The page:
Magnitude of the problem

The United States Government has set a goal of upgrading every municipal treatment and collection system such that an overflow event would be expected in any given community no more frequently than every five years. Costs to achieve this goal approximate 88 billion dollars. This cost is in addition to approximately ten billion dollars already invested in the USA. Although the volume of untreated sewage discharged to the environment is less than .01 percent of all treated sewage in the USA, the total volume amounts to several billion US gallons per annum and accounts for thousands of cases of gastrointestinal illness each year.[1] Advanced European countries and Japan have similar or somewhat larger percentages of SSO events.

Engineering aspects

Sanitary sewer line in Paris more than two meters in diameter.

By far the most prevalent cause of Sanitary Sewer Overflow stems from heavy rainfall events which can cause massive infiltration of stormwater into sewerage lines. This circumstance is most prevalent in older cities whose subsurface infrastructure is quite old; Paris[2], London, Stockholm[3], New York and Oakland, California[4] are typical examples of such locations. Inflow into the sanitary lines can be caused by tree root rupture of subsurface lines or by mechanical fracture due to age and overpressure from trucks and buildings above.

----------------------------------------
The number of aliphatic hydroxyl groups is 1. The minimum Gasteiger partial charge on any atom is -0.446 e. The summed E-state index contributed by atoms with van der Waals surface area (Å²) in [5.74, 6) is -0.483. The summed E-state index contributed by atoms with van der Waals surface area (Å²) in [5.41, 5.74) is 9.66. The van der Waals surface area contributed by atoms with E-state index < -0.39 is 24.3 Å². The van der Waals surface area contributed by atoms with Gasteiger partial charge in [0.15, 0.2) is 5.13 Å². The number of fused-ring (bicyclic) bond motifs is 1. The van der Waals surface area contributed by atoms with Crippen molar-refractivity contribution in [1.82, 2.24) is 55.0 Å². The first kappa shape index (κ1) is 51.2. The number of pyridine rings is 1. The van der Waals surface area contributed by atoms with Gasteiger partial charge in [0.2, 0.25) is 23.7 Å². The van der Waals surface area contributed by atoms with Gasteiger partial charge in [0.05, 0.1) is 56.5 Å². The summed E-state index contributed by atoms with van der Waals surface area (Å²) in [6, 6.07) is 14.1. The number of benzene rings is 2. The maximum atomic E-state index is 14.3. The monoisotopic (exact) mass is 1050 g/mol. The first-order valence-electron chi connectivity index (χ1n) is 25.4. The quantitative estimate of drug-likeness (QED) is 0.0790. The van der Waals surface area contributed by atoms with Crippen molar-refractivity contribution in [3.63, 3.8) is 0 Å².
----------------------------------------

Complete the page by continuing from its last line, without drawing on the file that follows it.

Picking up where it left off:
Other modes of system failure can include power outage which may disable lift station pumps or parts of the treatment plant operations themselves; in fact, any mechanical system failure within a treatment plant can create a circumstance leading to overflow: breakdown of rotating arms of trickling filters, jamming of line gates, clogging of filters or grates etc. Furthermore, some forms of human error can infrequently lead to diversion of sewage and result in an overflow event.